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Friday, March 23, 2012

TV Memories 08 | Justin Macumber
GUEST BLOG POST

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Like most Gen-Xers, I grew up on a steady diet of television. Some of my first memories are of watching SUPERMAN in grainy black and white, later graduating to shows like V and KNIGHT RIDER. Really it's no wonder that I became the sci-fi geek I am today. I doubt I had a chance of being anything else.

That said, for a long time I never considered television a medium for truly transcendent storytelling. Sure, there were the occasional episodes that rose to the level of true art (STAR TREK TNG's "Inner Light" and BABYLON 5's "The Deconstruction of Falling Stars"), but it wasn't until I watched Joss Whedon's FIREFLY that a TV show was able to get into my heart and soul and become part of me. Because FIREFLY was so good I knew I had to see if the rest of Whedon's shows could do the same, and thus began a long, wonderful journey into the glory that is BUFFY and ANGEL. Now I look back and wish I'd tried them sooner. Whedon is a master storyteller, and his characters are some of the most realized fictional people I've ever had the pleasure to watch. If you haven't watched his shows, I implore you, do so.

But, no other show in the history of television has affected, inspired, thrilled, and intrigued me as much as LOST. For six seasons I watched as a show about a group of plane crash survivors turned into a sprawling epic that was part science fiction, part fantasy, part horror, and part mystery. It's a mean feat to surprise me, but LOST did it at every turn. Just when I thought I knew what the show was about, it turned on its head and went in a direction I never saw coming. And the mysteries! First we wanted to know where they were, then what those strange sounds were in the jungle. Then we moved on to the smoke monster and the hatch buried in the ground. We wondered, "What do the numbers mean?" which led to The Others and Desmond. Then suddenly we had the Dharma Initiative, the Black Rock, and the freighter. And then, at the end, the greatest mysteries of all -- the Man In Black and Jacob. Every episode held secrets and clues, which I and thousands of others flocked to the internet to try and solve. I was hooked. In an age of DVR and time-shifted viewing, my wife and I watched LOST as soon as it hit the air every week, our eyes locked on the screen and our breath held in anticipation of what new wonder it would bring. And never, ever, were we disappointed.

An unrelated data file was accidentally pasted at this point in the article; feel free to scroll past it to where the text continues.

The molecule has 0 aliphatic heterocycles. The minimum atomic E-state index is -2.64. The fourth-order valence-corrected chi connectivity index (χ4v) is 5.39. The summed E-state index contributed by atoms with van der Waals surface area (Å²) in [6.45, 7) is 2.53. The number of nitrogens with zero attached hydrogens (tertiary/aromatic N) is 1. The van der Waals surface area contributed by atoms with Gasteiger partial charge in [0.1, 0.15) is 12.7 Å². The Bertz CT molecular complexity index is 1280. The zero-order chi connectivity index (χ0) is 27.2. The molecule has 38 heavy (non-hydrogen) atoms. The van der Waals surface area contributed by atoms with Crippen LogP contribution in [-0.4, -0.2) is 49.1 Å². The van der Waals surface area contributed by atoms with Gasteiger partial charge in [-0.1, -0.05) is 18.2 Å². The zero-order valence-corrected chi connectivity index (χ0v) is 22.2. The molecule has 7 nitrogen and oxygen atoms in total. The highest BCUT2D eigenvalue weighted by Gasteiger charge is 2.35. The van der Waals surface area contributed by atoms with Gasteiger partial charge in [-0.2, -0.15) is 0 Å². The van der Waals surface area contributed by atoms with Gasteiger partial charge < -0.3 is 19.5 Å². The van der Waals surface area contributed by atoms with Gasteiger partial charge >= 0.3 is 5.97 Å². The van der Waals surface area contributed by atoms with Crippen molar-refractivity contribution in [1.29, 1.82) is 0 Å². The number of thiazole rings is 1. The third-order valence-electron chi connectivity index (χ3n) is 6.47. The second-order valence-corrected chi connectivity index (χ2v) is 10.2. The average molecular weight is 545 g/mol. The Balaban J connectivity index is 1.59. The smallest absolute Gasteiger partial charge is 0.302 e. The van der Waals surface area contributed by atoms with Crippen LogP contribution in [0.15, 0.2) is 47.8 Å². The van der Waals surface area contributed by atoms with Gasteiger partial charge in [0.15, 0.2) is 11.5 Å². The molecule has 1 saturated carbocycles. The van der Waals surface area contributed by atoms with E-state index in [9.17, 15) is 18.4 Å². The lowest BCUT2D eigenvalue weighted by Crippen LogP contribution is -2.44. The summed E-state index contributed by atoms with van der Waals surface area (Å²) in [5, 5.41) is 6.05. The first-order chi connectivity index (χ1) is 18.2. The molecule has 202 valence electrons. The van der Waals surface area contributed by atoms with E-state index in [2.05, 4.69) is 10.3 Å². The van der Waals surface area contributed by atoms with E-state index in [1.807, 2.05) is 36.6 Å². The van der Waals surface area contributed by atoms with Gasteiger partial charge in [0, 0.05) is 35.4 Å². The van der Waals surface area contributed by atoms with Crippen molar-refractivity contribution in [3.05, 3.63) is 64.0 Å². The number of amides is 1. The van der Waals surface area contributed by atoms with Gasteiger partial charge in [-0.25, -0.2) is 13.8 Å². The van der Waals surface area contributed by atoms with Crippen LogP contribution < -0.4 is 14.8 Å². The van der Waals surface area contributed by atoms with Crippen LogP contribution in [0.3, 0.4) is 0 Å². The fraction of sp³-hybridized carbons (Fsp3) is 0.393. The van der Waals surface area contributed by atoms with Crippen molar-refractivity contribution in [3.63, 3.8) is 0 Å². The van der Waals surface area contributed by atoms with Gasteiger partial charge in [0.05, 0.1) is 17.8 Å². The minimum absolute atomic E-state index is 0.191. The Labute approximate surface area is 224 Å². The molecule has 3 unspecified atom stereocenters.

But the show went beyond the TV set. The producers of the show created fake websites that interested viewers could go to and try to decipher. They also put out a book, a game, viral videos, and more, all of it in service of creating a show with a deep and intriguing mythology. You could enjoy the show without going after any of that, but true fans were compelled to explore every aspect of LOST that they could.

Now, much has been made of the finale, a lot of it negative, but to them I say, "Poop on you." I loved it. By the time the last shot faded out, I was in tears, as was my wife. For a show that covered so much ground and so many genres, that offered up so many mysteries, no one could have ended all that in a way that would please everyone, or even most. Luckily I was one of those who thought it was perfect. LOST was always about its characters, and it ended the same way. Some mysteries were solved, but a lot of answers were left undiscovered, and that's okay. In fact, I'm glad. Part of me will always be on that island, and so long as there are questions to ponder, my heart will be ready to trek into the jungle one more time.

To all the people involved in the creation of LOST, let me say thank you. You've already given me untold hours of pleasure, and with my Blu-Ray series collection clutched in my greedy hands, I know I'll get hours more. Namaste.


Justin is the author of HAYWIRE and the forthcoming A MINOR MAGIC. When not hard at work on his next story he hosts the popular Dead Robots' Society podcast. He and his lovely wife live in the Dallas/Fort Worth metroplex along with their motley pack of dogs and cats that they think of as their children. He's also a co-host on The Hollywood Outsider, a weekly podcast about movies and television, and Fit-2-Write, a show for writers concerned with health and fitness.

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